Finn is too far away, too late, to do anything other than watch them swatted aside like toys from a child throwing a tantrum. One of the Providence sentries is flung through the woods and out of sight, another hurled end over end until he winds up tangled in the branches of tall, dead pine trees. But as Finn draws nearer, the machine doesn’t seem to notice him, isn’t diverting from its directly eastward path. It seems single-minded in its direction:

The Visitor’s Center. Eileen.

When Lang gives him that look, Finn looks surprised for a moment, then waves a gloved hand in the other men’s direction. “It’ll be fine,” he says. Whether it’s bravado or actual (misguided, likely) optimism, it’s hard to tell.

He heads toward the sound, squinting up at the thing when it comes into his sightline and wincing when he sees the way it tosses about the men like a landborne Scylla. “Fuck,” he mutters, before trying his own radio.

“Eileen, monstrobot is incoming. Get the fuck out,” he whispers hoarsely as he trails closer to the thing, aiming his rifle for its weak spots.

Finn doesn’t know whether or not Eileen can hear him, though perhaps if the universe is a kind one it will hear him instead and relay the message. Or, more likely, one of the thousand birds streaking through the skies heard it too.

The horrific machine-whine of the octopedal robot blasts through the treeline as Finn brings himself into an intersecting path with it. The monocular-eyed machine comes to a grinding halt, halfway toppling a tree as it presses metallic girth into it. The machine’s lens eye narrows to a focus point, staring either at Finn or —

Past him?

Finn never knows whether its sensors were malfunctioning or if something else has the machine’s focus. But rather than pursue Finn it springs into movement again and thunders past him in the direction of the visitor’s center. That sudden explosion of movement sends a tall, dead pine toppling in Finn’s direction. With a reflexive gasp, Finn is able to spring out of the way, even as the tree strikes another one adjacent to it, causing that taller tree to split at the middle and come crashing down on an iron fence surrounding a partly subterranean polar bear enclosure now overgrown with dead vegetation.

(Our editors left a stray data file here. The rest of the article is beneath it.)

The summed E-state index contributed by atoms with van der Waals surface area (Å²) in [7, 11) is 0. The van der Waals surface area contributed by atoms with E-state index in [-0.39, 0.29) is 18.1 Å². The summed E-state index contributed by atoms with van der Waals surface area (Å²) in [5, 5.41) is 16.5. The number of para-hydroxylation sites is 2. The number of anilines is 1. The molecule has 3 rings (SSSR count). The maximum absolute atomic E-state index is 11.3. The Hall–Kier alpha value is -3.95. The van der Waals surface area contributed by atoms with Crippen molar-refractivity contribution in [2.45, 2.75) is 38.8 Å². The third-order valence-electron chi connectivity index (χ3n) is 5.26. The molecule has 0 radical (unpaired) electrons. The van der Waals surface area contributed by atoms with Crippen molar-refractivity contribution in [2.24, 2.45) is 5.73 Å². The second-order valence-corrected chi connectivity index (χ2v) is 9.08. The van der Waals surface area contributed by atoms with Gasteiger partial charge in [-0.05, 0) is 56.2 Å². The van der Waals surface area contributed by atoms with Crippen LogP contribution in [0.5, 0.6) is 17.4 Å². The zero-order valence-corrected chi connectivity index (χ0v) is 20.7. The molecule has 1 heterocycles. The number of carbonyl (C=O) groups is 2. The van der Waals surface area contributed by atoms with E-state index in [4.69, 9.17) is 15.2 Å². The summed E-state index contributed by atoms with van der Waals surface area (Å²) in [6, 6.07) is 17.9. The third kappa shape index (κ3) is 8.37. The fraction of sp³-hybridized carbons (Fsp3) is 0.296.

The collapsing trees throw Finn backwards, sending him falling through the opening in the fence, landing with a hard crash down on his back in the bear enclosure. With the wind knocked out of him and his ears ringing, Finn stares up at the sky as he sucks in a sharp breath, having fallen some fifteen feet down into a heap of partly decomposed leaves and pine needles rather than the hard concrete. Maybe his luck hadn’t run o—


There are a half dozen things Chris wants to say about the whole situation when Lang heads one way and Finn the other. None of them are pleasant, at least two would make even the raunchiest sailors uncomfortable. He has the grace, at least, to keep such things to himself. This time. His head shakes like the subtle movement would file the darker thoughts away somewhere, scatter the colorfully foul language so it's temporarily not useful.